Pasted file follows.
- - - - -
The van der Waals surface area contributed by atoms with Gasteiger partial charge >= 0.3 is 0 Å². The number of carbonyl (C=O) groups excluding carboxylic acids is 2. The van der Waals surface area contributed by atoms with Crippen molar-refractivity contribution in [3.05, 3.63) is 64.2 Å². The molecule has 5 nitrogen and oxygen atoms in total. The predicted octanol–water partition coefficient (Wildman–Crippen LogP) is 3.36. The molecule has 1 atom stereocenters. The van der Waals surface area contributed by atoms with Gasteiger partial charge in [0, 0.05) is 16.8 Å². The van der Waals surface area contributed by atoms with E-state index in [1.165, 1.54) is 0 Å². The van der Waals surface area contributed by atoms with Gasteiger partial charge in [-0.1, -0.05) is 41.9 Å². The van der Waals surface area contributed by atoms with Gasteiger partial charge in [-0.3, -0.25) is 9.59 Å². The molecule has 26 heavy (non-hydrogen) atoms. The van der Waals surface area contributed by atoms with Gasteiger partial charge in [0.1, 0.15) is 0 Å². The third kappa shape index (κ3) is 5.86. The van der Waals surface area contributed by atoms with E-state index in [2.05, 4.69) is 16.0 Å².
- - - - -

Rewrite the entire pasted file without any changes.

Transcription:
The van der Waals surface area contributed by atoms with Gasteiger partial charge >= 0.3 is 0 Å². The number of carbonyl (C=O) groups excluding carboxylic acids is 2. The van der Waals surface area contributed by atoms with Crippen molar-refractivity contribution in [3.05, 3.63) is 64.2 Å². The molecule has 5 nitrogen and oxygen atoms in total. The predicted octanol–water partition coefficient (Wildman–Crippen LogP) is 3.36. The molecule has 1 atom stereocenters. The van der Waals surface area contributed by atoms with Gasteiger partial charge in [0, 0.05) is 16.8 Å². The van der Waals surface area contributed by atoms with E-state index in [1.165, 1.54) is 0 Å². The van der Waals surface area contributed by atoms with Gasteiger partial charge in [-0.1, -0.05) is 41.9 Å². The van der Waals surface area contributed by atoms with Gasteiger partial charge in [-0.3, -0.25) is 9.59 Å². The molecule has 26 heavy (non-hydrogen) atoms. The van der Waals surface area contributed by atoms with Gasteiger partial charge in [0.1, 0.15) is 0 Å². The third kappa shape index (κ3) is 5.86. The van der Waals surface area contributed by atoms with E-state index in [2.05, 4.69) is 16.0 Å².